Any identity strategy needs the board on board, which means the security team needs to provide KPIs and metrics that management can understand. According to IDC’s data, three of the top seven security KPIs are risk-focused: value of assets at risk, partner risk score, and value of risk mitigated. These risk metrics help the security team to quantify the value of identity and digital trust (IDT) investments in delivering ROI to the business. An understanding of the implications of not taking action will drive a more proactive approach to embedding identity and access controls throughout the infrastructure. This will also drive discussions around security policy and governance, such as the importance of applying best practices and good security hygiene, two areas that should be an intrinsic part of any identity strategy and indeed any DX strategy.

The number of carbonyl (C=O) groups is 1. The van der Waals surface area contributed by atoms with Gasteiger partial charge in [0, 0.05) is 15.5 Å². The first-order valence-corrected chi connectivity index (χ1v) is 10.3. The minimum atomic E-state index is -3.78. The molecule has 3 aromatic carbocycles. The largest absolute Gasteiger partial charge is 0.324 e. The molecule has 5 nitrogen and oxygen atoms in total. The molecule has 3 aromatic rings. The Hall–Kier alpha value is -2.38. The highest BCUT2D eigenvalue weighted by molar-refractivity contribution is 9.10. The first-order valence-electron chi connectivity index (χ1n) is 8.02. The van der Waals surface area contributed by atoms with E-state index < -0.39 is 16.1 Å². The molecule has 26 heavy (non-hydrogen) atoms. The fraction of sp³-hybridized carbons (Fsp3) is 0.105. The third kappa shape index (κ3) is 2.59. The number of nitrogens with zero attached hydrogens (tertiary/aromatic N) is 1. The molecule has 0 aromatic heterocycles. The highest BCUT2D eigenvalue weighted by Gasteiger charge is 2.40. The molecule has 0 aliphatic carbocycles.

Identity and the Digital Platform
Did you hear the one about the company without a digital transformation (DX) strategy? No, me neither. What about the company that didn’t factor security into its DX strategy…? Right, now we’re talking. According to IDC research, digital transformation is a strategic priority for 90% of European organisations. For those companies, that means the adoption of an enterprise-wide digital platform through which they collect, process, analyse, and circulate data to inform decisions, generate IP, and develop digital products and services to deliver to their customers.
Wait, have we got one of those?
Don’t panic. Most organisations already have: as you are building out ecosystems to foster beneficial engagements with your partners and suppliers or integrating your IT and OT to develop predictive maintenance capabilities, you are already developing your digital platform. The figure below is a conceptual model of how this works. So where does identity come into it?